Environmental Science and Pollution Research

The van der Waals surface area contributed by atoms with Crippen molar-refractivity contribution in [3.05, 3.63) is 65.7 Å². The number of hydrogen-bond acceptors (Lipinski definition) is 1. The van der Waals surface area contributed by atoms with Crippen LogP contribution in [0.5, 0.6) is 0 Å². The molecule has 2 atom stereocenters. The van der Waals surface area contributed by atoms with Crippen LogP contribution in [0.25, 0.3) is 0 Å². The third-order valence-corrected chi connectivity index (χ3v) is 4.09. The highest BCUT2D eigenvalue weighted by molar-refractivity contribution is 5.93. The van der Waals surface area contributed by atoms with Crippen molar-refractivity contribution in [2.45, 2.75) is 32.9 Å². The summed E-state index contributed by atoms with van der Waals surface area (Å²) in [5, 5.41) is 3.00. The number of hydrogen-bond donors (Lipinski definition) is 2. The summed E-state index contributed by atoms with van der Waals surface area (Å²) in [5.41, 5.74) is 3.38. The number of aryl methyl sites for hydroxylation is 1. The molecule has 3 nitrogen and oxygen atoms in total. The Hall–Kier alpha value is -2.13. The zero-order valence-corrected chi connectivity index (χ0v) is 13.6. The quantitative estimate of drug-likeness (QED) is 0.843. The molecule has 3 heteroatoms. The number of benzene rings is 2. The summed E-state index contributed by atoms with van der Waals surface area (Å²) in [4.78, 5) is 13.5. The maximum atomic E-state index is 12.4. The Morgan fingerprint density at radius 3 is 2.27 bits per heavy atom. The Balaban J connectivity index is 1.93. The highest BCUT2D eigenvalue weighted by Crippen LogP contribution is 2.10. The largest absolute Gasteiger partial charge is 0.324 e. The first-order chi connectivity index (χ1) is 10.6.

We study As(V)/Cr(VI) competitive sorption on a forest soil, a vineyard soil, pyritic material, mussel shell, pine bark, oak ash, and hemp waste, adding variable As(V) and Cr(VI) concentrations or displacing each pollutant with the same concentration of the other. When using variable concentrations, As(V) showed more affinity than Cr(VI) for sorption sites on most materials (sorption up to >84 % on oak ash and pyritic material). The only exception was pine bark, with clearly higher Cr(VI) sorption (>90 %) for any Cr(VI)/As(V) concentration added. Regarding the displacement experiments, when As(V) was added and reached sorption equilibrium, the subsequent addition of equal Cr(VI) concentration did not cause relevant As displacement from oak ash and pyritic material, indicating strong As bindings, and/or low competitive effects. When Cr(VI) was added and reached sorption equilibrium, the subsequent addition of equal As(V) concentration caused Cr(VI) displacement from all materials except pine bark, indicating weak Cr bindings. In view of these results, oak ash and the pyritic material could be used to remove As(V) in concentrations as high as 6 mmol L−1, even in the presence of a wide range of Cr(VI) concentrations, whereas pine bark could be used to remove Cr(VI) concentrations as high as 6 mmol L−1. The other materials assayed (including hemp waste, studied for the first time as As(V) and Cr(VI) bio-sorbent) cannot be considered appropriate to remove As(V) and/or Cr(VI) from polluted media.